Driver Detention occurs when the shipper impedes the truck driver from loading or unloading through no fault of the carrier. The acceptable industry standard is two hours, although rules tariffs (carrier rules that govern their operation and their charges) allow up to four hours. Most carriers have a two hour grace period before they start charging penalties. Currently, carriers are charging truck detention rates ranging from $25 to $90 per hour.
At the present time, waiting at the docks and terminals is a contentious issue for truckers and carriers, and is often blamed for causing a driver shortage. Some shippers, such as Dick’s Sporting Goods and Clorox use drop and hook programs which allow drivers to pick up full trailers quickly and drop empties. Unfortunately, they are limited in controlling delays in unloading at the customer’s end, and not all shippers are as accommodating. Those shippers need to be convinced that reducing distribution bottlenecks will lead to cost-saving that can benefit everyone.
Although most carriers have truck detention charges, there is sometimes reluctance to impose because carriers fear loss of the shipper’s business. According to a 2009 study, the hours consumed in waiting, the miles not traveled while waiting and subsequent lost earnings cost $4 billion annually. When the carriers are paid detention fees, some carriers may not necessarily pass along the money to compensate drivers for lost time and wages.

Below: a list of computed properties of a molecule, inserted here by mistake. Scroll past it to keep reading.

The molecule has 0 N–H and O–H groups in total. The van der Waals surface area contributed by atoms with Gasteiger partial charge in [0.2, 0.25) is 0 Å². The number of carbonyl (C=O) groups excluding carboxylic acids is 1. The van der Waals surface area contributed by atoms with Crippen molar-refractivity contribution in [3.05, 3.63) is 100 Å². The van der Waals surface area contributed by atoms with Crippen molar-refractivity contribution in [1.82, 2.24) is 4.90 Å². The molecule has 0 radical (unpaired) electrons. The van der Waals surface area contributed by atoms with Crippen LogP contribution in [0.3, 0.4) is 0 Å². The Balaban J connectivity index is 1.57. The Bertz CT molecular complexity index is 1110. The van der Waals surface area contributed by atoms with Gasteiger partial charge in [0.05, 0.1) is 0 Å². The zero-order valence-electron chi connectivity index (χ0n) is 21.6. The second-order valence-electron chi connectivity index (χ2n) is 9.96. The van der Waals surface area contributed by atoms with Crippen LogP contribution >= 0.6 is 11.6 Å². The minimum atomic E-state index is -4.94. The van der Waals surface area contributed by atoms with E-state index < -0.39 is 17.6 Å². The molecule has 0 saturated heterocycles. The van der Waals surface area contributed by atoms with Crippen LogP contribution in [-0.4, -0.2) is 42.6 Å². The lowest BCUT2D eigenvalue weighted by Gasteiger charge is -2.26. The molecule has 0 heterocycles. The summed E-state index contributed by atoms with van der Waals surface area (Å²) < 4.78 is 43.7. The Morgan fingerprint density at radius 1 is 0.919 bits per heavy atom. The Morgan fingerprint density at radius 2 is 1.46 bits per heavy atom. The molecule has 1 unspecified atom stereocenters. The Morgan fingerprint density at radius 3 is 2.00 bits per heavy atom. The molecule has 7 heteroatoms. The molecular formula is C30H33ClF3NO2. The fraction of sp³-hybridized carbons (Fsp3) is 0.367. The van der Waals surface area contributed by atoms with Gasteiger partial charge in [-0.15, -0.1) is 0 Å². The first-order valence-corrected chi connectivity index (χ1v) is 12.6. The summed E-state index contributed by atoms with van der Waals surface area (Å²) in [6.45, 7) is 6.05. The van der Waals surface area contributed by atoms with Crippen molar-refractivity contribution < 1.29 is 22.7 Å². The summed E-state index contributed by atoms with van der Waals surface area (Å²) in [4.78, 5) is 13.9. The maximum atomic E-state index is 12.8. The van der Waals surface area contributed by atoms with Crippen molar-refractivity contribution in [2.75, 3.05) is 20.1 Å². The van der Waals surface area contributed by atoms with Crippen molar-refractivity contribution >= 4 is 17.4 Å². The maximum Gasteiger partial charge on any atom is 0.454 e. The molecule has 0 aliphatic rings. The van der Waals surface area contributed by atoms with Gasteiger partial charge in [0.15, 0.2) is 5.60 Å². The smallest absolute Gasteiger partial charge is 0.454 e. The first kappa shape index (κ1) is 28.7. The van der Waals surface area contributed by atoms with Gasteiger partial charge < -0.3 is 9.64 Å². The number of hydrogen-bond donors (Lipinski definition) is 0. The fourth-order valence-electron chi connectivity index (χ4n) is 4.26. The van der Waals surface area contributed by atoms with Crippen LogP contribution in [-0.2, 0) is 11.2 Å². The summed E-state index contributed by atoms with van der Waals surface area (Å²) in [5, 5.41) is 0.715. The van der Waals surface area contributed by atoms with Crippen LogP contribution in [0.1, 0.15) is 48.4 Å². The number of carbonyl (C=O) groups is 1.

A veteran transportation attorney claims that carriers and shippers must detail driver detention standards and penalties in their contracts and rule tariffs and enforce them. Otherwise, federal regulators will step in and do it for them.
Besides the fact that the truck driver is being shorted on compensation or not being compensated at all, there are also implications for driver safety. An FMCSA (Federal Motor Carrier Safety Administration) study is looking at the relationship between detention and crashes. The agency has heard accounts of drivers being detained for as long as 14 hours. They feel that this places a lot of pressure on drivers, especially owner-operators who are attempting to observe the hours of service.
The agency has completed phase one of a study of the effects of detention on safety, compensation, and compliance. Also on the 2014 agenda is the CSA (compliance, safety, and accountability) program, electronic logging initiative and hours of service rules, the FMCSA is studying additional regulation of driver detention to prevent driver fatigue.